Marketing & Sales Insight for the Lawn & Landscape Industry

The Right and Wrong Way to Diversify Your Landscaping Services

Chris Heiler

In my last article, "Squashing the Full Service Myth", I called bull shit on this idea that your customers want a one-stop shop for all their outdoor needs.

I can summarize it like this:

If "full service" is your company's calling card then you are undifferentiated to the point you are easily replaceable by any competitor claiming the same.

"Full service" is not a strategy, my friends. I think of it more as a "happy accident" you've either intentionally or unintentionally grown into.

While offering every service under the sun may seem like an ideal way to grow top line revenue (spoiler: it's not), this approach to diversification will undoubtedly limit your profit potential.

Read More

A Candid Look at the Risks Associated with Creating Another Brand for Your Green Industry Company

Chris Heiler

Have you considered spinning off one of your service offerings or divisions into a separate company and brand?

This is not an uncommon strategy in the lawn and landscape industry. We've worked with numerous companies who have attempted this.

Here are a couple off the top of my head:

Kingstowne Lawn & Landscape -->

-> Kingstowne Pest Defense

-> Kingstowne Home Services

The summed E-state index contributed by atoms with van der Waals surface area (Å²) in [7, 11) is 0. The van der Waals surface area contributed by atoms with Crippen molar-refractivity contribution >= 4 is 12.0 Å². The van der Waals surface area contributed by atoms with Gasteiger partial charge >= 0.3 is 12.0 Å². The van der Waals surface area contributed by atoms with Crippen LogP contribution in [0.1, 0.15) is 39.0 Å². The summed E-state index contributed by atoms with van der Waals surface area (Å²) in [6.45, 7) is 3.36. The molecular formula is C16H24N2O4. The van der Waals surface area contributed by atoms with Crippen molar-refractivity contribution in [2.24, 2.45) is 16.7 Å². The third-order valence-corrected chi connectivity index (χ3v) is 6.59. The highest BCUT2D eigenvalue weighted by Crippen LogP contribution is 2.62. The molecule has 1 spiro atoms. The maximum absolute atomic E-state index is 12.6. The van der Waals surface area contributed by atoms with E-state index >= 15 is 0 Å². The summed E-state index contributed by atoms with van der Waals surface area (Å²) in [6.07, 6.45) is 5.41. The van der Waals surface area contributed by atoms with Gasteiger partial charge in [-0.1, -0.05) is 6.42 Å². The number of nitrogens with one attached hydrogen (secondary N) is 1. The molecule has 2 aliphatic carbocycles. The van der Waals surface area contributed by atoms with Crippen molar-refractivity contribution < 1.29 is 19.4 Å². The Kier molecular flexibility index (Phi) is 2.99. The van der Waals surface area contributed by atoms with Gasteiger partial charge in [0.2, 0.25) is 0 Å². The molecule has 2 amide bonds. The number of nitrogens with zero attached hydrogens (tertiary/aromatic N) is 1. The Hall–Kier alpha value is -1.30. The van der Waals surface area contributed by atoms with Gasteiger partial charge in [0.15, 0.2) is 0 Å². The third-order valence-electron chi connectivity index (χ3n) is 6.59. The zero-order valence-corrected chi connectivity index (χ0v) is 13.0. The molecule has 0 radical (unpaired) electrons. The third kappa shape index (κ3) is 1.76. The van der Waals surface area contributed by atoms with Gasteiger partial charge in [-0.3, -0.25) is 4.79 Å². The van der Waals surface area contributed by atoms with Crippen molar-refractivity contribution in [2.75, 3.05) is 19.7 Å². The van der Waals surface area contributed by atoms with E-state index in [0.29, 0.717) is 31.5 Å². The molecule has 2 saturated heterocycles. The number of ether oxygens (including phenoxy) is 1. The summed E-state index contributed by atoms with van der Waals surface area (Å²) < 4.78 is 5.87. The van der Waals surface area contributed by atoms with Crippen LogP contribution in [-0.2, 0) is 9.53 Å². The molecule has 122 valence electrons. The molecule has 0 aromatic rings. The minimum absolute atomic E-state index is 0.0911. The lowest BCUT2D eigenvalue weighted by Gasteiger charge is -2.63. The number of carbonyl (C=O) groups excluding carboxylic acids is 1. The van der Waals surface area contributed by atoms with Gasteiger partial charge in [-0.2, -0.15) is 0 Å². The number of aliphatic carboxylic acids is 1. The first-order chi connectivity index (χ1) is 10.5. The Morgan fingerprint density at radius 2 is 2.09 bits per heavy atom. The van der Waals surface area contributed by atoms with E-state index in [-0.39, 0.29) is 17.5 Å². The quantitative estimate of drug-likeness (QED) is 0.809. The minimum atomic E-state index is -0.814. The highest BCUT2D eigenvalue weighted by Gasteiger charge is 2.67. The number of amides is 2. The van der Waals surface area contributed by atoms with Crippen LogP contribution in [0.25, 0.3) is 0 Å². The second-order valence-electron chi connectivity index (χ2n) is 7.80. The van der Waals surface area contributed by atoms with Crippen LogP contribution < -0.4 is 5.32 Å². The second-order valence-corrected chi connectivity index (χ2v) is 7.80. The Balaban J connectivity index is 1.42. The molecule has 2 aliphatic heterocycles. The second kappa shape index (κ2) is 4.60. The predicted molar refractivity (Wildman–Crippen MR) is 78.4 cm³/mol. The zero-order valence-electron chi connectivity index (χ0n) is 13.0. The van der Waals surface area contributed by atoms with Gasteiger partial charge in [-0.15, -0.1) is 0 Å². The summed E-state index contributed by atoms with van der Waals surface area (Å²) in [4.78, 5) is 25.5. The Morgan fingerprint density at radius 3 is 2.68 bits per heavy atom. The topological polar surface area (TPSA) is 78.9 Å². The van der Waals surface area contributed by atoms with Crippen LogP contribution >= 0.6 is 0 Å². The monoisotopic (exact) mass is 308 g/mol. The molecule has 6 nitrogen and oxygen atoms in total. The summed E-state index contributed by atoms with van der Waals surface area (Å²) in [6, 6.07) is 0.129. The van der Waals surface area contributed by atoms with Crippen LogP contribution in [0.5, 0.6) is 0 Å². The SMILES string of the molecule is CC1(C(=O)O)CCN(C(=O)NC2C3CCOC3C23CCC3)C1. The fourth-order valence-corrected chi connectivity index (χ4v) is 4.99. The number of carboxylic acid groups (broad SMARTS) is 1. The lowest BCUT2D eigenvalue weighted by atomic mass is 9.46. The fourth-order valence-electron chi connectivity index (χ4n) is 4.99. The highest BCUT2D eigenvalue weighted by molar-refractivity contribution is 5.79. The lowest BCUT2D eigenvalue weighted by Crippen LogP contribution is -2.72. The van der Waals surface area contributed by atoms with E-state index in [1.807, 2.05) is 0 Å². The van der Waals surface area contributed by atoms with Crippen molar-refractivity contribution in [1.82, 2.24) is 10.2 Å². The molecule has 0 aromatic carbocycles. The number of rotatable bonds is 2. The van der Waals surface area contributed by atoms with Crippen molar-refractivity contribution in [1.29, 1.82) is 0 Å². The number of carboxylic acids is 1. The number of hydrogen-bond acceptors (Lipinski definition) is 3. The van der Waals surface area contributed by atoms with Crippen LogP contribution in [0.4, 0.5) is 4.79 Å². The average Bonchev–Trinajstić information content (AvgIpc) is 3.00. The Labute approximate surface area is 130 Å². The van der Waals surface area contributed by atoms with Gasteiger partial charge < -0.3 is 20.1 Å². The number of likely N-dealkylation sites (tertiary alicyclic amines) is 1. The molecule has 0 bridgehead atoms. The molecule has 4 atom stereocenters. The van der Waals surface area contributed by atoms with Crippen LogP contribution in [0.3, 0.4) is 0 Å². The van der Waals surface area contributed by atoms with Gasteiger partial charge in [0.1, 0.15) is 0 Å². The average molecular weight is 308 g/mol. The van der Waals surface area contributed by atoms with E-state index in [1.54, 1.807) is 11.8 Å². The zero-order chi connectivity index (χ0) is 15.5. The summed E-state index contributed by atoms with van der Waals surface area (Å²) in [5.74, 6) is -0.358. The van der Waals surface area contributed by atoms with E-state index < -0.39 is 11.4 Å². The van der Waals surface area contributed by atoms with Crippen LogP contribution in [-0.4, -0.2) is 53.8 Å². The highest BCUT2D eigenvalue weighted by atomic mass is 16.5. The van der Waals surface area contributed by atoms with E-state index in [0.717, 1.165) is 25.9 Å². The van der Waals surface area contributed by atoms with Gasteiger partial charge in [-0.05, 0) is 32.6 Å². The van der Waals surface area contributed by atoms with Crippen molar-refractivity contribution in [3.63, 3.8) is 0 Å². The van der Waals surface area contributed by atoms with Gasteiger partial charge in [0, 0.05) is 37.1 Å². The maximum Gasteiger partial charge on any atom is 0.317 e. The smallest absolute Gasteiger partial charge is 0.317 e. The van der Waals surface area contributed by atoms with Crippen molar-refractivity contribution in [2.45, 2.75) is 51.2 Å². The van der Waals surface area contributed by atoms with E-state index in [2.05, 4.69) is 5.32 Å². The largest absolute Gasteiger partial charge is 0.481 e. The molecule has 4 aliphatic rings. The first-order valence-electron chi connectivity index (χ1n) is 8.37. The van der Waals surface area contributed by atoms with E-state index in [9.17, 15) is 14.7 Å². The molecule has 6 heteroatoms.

Neave Group Outdoor Solutions -->

-> Neave Pools

-> Neave Decor

-> Neave Masonry

-> and others

This is exactly what Archie and the Greenbelt team are scheming about in our Green Ways comic.

Greenbelt Outdoor Services -->

-> Greenbelt Pools

-> Greenbelt Lawn Care

-> Greenbelt Tree Care

In the branding world this strategy is referred to as "brand extension".

Let me be clear: I'm not endorsing this strategy. I'm simply calling it out for what it is and offering an honest assessment of the opportunities and risks in this article.

Read More

3 Ingredients for a Perfect Lawn Care or Landscaping Photography Shoot

Chad Diller

Just as photography has the potential for a positive reaction, it also carries the tremendous capacity to leave a very bad taste in your mouth. As our friends at Greenbelt Outdoor Services in this week’s Green Ways comic are realizing, what they expected is not what they got. It’s like when a cook substitutes, miscalculates or completely omits an ingredient. Yuck!

The old saying of, “A picture’s worth a thousand words”, definitely holds true. If you’ve been following our content for some time, you’ve heard us advocating for the value of professional photography for marketing landscaping, lawn care, and tree services.

But your picture’s “thousand words” are going to come across as  bitter, dry, flat chocolate cake if you leave out the necessary ingredients or don’t execute them in a specific manner.

Read More

Positioning and the Fear of Missing Out

Chris Heiler

Positioning is an exercise in exclusion.1

And this can be scary.

I find most of you understand the reasoning behind a thoughtful positioning strategy for your business; you even recognize and admire other companies who have sound positioning of their own.

Yet, you rationalize away a more narrow positioning for your own company.

You won’t commit.

Until recently I’ve believed it to be a fear of commitment that separates Just Another Landscaper from the well-positioned companies.

Digging deeper, I now believe it is really a fear of missing out (FOMO).

I don’t want to box myself in,” a client shared with me recently.

Translation: Limiting who he chooses to work with and what he offers will thus limit his ability to grow his business.